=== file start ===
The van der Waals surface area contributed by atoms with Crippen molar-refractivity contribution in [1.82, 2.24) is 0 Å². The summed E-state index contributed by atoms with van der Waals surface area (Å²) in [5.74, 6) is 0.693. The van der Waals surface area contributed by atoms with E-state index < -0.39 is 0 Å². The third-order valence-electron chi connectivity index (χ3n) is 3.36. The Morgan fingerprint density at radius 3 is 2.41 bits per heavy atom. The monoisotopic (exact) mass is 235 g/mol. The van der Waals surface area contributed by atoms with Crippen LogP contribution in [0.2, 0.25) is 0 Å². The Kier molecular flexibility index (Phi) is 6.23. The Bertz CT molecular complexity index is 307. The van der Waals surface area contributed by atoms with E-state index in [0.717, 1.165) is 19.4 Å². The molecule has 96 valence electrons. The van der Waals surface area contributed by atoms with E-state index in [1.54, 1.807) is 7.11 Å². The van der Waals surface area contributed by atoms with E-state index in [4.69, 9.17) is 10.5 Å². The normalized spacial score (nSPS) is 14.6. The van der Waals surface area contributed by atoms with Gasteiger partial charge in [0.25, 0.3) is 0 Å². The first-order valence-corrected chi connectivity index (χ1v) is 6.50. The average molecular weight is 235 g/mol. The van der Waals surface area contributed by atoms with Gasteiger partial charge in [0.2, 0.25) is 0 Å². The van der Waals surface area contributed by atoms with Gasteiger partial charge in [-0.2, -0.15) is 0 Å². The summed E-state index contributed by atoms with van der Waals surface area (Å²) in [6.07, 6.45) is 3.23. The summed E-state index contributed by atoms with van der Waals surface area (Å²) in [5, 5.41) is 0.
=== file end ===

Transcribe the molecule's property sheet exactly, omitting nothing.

The van der Waals surface area contributed by atoms with Crippen molar-refractivity contribution in [1.82, 2.24) is 0 Å². The summed E-state index contributed by atoms with van der Waals surface area (Å²) in [5.74, 6) is 0.693. The van der Waals surface area contributed by atoms with E-state index < -0.39 is 0 Å². The third-order valence-electron chi connectivity index (χ3n) is 3.36. The Morgan fingerprint density at radius 3 is 2.41 bits per heavy atom. The monoisotopic (exact) mass is 235 g/mol. The van der Waals surface area contributed by atoms with Crippen LogP contribution in [0.2, 0.25) is 0 Å². The Kier molecular flexibility index (Phi) is 6.23. The Bertz CT molecular complexity index is 307. The van der Waals surface area contributed by atoms with E-state index in [0.717, 1.165) is 19.4 Å². The molecule has 96 valence electrons. The van der Waals surface area contributed by atoms with E-state index in [1.54, 1.807) is 7.11 Å². The van der Waals surface area contributed by atoms with E-state index in [4.69, 9.17) is 10.5 Å². The normalized spacial score (nSPS) is 14.6. The van der Waals surface area contributed by atoms with Gasteiger partial charge in [0.25, 0.3) is 0 Å². The first-order valence-corrected chi connectivity index (χ1v) is 6.50. The average molecular weight is 235 g/mol. The van der Waals surface area contributed by atoms with Gasteiger partial charge in [0.2, 0.25) is 0 Å². The van der Waals surface area contributed by atoms with Gasteiger partial charge in [-0.2, -0.15) is 0 Å². The summed E-state index contributed by atoms with van der Waals surface area (Å²) in [6.07, 6.45) is 3.23. The summed E-state index contributed by atoms with van der Waals surface area (Å²) in [5, 5.41) is 0.